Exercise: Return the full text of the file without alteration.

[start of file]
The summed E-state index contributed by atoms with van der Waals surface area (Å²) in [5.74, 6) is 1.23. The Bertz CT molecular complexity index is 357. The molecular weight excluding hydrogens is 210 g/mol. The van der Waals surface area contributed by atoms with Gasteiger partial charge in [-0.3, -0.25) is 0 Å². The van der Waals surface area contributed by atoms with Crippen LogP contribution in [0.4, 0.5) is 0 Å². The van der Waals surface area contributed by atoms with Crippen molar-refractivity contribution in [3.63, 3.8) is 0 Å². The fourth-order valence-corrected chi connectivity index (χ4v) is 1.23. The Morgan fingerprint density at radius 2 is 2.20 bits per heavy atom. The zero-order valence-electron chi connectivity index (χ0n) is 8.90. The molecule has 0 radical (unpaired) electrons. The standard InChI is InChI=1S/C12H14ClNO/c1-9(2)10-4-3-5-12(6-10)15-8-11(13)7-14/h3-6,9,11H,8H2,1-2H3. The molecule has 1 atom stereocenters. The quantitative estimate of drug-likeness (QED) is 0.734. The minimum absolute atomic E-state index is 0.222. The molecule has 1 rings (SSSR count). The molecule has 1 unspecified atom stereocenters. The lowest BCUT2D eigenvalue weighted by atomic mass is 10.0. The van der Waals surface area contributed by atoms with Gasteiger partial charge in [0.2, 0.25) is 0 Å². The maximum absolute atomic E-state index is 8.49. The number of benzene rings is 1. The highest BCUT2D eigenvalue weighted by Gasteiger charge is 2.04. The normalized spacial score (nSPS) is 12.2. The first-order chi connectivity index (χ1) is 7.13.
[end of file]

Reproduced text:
The summed E-state index contributed by atoms with van der Waals surface area (Å²) in [5.74, 6) is 1.23. The Bertz CT molecular complexity index is 357. The molecular weight excluding hydrogens is 210 g/mol. The van der Waals surface area contributed by atoms with Gasteiger partial charge in [-0.3, -0.25) is 0 Å². The van der Waals surface area contributed by atoms with Crippen LogP contribution in [0.4, 0.5) is 0 Å². The van der Waals surface area contributed by atoms with Crippen molar-refractivity contribution in [3.63, 3.8) is 0 Å². The fourth-order valence-corrected chi connectivity index (χ4v) is 1.23. The Morgan fingerprint density at radius 2 is 2.20 bits per heavy atom. The zero-order valence-electron chi connectivity index (χ0n) is 8.90. The molecule has 0 radical (unpaired) electrons. The standard InChI is InChI=1S/C12H14ClNO/c1-9(2)10-4-3-5-12(6-10)15-8-11(13)7-14/h3-6,9,11H,8H2,1-2H3. The molecule has 1 atom stereocenters. The quantitative estimate of drug-likeness (QED) is 0.734. The minimum absolute atomic E-state index is 0.222. The molecule has 1 rings (SSSR count). The molecule has 1 unspecified atom stereocenters. The lowest BCUT2D eigenvalue weighted by atomic mass is 10.0. The van der Waals surface area contributed by atoms with Gasteiger partial charge in [0.2, 0.25) is 0 Å². The maximum absolute atomic E-state index is 8.49. The number of benzene rings is 1. The highest BCUT2D eigenvalue weighted by Gasteiger charge is 2.04. The normalized spacial score (nSPS) is 12.2. The first-order chi connectivity index (χ1) is 7.13.